Last week, I posed a question on this blog: “Can the blogosphere help free the Tripoli six?”
Although its too soon to give a definitive answer to that question, it is not too soon to say that it will not be for want of trying. The response of the science blogosphere over the past 5 days has been astonishing, with over 125 posts so far.
So much so, that I’ve written a news article on nature.com this evening — Bloggers rally for liberation of the ‘Tripoli Six’ — on the phenomenon.
Bloggers have rallied around a call from a humanitarian lawyers’ organization for greater international pressure to free six medical workers who risk execution by firing squad in Libya on charges of deliberately infecting over 400 children with HIV.
The movement, which began primarily with science bloggers, spread over the weekend to some of major US political blogs, including several posts on the Daily Kos, which is the world’s most highly-ranked political blog according to the Technorati blog search engine, and has around half a million readers daily. The Daily Kos articles in turn have been linked to by more conservative blogs such as Instapundit.
“The penetration of this story in the science blogging world has been phenomenal,” says ‘Revere’, a contributor to the blog Effect Measure, which is run by anonymous senior US epidemiologists.
The story’s spread to both left and right-leaning political blogs is “significant”, says Revere, as it suggests that the issue could gain non-partisan support in the United States.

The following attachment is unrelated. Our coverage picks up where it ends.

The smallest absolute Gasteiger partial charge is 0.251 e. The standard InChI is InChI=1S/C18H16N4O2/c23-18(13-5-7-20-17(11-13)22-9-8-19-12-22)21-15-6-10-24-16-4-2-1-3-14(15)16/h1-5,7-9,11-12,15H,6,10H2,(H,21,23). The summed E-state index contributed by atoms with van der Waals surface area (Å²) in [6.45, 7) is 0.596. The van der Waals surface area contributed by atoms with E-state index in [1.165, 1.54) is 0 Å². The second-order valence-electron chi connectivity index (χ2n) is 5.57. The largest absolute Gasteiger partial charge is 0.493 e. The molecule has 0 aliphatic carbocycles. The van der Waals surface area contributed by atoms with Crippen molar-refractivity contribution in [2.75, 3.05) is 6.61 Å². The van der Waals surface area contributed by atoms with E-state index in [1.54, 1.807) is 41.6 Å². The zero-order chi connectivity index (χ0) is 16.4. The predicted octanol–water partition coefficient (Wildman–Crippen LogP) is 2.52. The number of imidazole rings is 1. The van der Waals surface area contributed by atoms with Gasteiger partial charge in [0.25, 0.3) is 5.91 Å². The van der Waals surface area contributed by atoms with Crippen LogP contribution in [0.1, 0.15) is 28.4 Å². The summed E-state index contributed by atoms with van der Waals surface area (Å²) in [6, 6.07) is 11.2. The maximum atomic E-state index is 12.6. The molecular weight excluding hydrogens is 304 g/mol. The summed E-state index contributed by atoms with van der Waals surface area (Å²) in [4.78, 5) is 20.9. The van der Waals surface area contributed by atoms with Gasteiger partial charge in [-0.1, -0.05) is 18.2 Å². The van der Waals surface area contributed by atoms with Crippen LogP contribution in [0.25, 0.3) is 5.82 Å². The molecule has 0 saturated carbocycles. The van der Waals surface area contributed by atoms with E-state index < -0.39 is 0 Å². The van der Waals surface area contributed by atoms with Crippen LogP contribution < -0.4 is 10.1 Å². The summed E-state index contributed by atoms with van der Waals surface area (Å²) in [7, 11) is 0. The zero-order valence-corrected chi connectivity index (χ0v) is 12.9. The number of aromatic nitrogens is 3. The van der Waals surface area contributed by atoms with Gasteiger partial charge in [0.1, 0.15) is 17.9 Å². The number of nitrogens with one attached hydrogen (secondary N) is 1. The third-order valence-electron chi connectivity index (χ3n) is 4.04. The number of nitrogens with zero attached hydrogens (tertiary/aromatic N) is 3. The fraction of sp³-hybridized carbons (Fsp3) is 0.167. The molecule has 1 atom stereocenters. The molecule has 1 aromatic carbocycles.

The bloggers’ response this week has helped, if only by raising public awareness, says Antoine Alexiev, another defence lawyer. The mainstream media has not generated sustained attention to the case because it has gone on for so long, he says, adding that perhaps the blogosphere, with less need for hard news angles, may “provide a good relay” for information on the case.
“It’s always difficulty to quantify the impact of such campaigns,” says Alexiev, “but yes, they must absolutely continue, it can make a difference.”
In response to the blog campaign, Mickey Grant, a filmmaker based in Dallas, Texas, today also made available for free on the Internet the full-length 1h 22 min version of his 2003 documentary on the medics’ case, Infection.
Let’s see what happens next, as this story will run for weeks, if not months. But Alexiev’s quote should give encouragement: “The bloggers must absolutely continue, it can make a difference.”